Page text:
Iconography

Sculptures of Epona fall into five types, as distinguished by Benoit: riding, standing or seated before a horse, standing or seated between two horses, a tamer of horses in the manner of potnia theron and the symbolic mare and foal. In the Equestrian type, common in Gaul, she is depicted sitting side-saddle on a horse or (rarely) lying on one; in the Imperial type (more common outside Gaul) she sits on a throne flanked by two or more horses or foals. In distant Dacia, she is represented on a stela (now at the Szépmüvézeti Museum, Budapest) in the format of Cybele, seated frontally on a throne with her hands on the necks of her paired animals: her horses are substitutions for Cybele's lions.

Epona is mentioned in The Golden Ass by Apuleius, where an aedicular niche with her image on a pillar in a stable has been garlanded with freshly-picked roses. In his Satires, the Roman poet Juvenal also links the worship and iconography of Epona to the area of a stable. Small images of Epona have been found in Roman sites of stables and barns over a wide territory.

The probable date of ca. 1400 BCE ascribed to the giant chalk horse carved into the hillside turf at Uffington, in southern England, is too early to be directly associated with Epona a millennium and more later, but clearly represents a Bronze Age totem of some kind. The English traditional hobby-horse riders parading on May Day at Padstow, Cornwall and Minehead, Somerset, which survived to the mid-twentieth century, even though Morris dances had been forgotten, may have deep roots in the veneration of Epona, as may the English aversion to eating horsemeat. At Padstow formerly, at the end of the festivities the hobby-horse was ritually submerged in the sea.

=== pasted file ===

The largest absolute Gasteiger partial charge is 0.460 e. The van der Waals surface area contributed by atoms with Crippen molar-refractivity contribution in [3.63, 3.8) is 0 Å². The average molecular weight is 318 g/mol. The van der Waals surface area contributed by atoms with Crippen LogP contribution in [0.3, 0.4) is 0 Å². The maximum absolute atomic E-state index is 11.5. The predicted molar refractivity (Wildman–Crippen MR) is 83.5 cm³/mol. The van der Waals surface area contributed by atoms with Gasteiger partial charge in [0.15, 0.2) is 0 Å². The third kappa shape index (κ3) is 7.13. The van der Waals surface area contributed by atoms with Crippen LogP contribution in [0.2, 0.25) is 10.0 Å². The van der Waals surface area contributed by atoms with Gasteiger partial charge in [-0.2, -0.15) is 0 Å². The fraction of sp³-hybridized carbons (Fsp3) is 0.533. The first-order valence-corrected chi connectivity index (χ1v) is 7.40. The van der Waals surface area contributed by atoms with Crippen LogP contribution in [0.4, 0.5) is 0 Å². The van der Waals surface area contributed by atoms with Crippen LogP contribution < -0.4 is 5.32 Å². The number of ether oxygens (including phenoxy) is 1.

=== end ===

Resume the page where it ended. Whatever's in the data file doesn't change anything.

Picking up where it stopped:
The Welsh goddess Rhiannon rides a white horse.

In popular culture

  • Link, from The Legend of Zelda series games, rides a horse named Epona in three installments: The Legend of Zelda: Ocarina of Time (1998), The Legend of Zelda: Majora's Mask (2000), and The Legend of Zelda: Twilight Princess (2006). In Twilight Princess the player is given the option to change the name of the horse, but Epona is the default name.
  • In Morgan Llewelyn's novel, The Horse Goddess, Epona did not wish to remain a Druid but, rather, became a Goddess.
  • Omnia (a Dutch PaganFolk band) has dedicated a song to the Celtic goddess, it is also called 'Epona' and appears on the album Sine Missione.
  • Enya also has a song titled 'Epona'.
  • Epona is known as the protector of horses in the MMORPG 'Dark Age of Camelot'.
  • French folk/black metal band Heol Telwen have a two part song on their debut album An Deiz Ruz entitled Epona Part I & Epona Part II respectively. .

See also

Notes

References

  • Benoît, F. (1950). Les mythes de l'outre-tombe. Le cavalier à l'anguipède et l'écuyère Épona. Brussels, Latomus Revue d'études latines.
  • Delamarre, X. (2003). Dictionaire de la Langue Gauloise. 2nd edition. Paris, Editions Errance.
  • Evans, Dyfed Llwyd (2005-2007), Epona: a Gaulish and Brythonic goddess (Divine Horse)
  • Green M. J. (1986), The Gods of the Celts, Stroud, Gloucestershire.
  • Nantonos and Ceffyl (2004), Epona.net, a scholarly resource
  • Oaks, L. S. (1986), "The goddess Epona", in M. Henig and A. King, Pagan Gods and Shrines of the Roman Empire (Oxford), pp 77-84.
  • Reinach, Salomon (1895). Épona. Revue archéologique 1895, part 1, 113, 309, 317ff.
  • Simón, Francisco Marco, "Religion and Religious Practices of the Ancient Celts of the Iberian Peninsula" in e-Keltoi: The Celts in the Iberian Peninsula, 6 287-345, section 2.2.4.1 (on-line)
  • Speidel, M. P. (1994). Riding for Caesar: the Roman Emperors' Horse Guards. Cambridge, Massachusetts, Harvard University Press.
  • Thevenot, Emile 1949. "Les monuments et le culte d' Epona chez les Eduens," L'antiquite Classique 18 pp385-400. Epona and the Aedui.
  • Vaillant, Roger (1951), Epona-Rigatona, Ogam, Rennes, pp190-205.

External links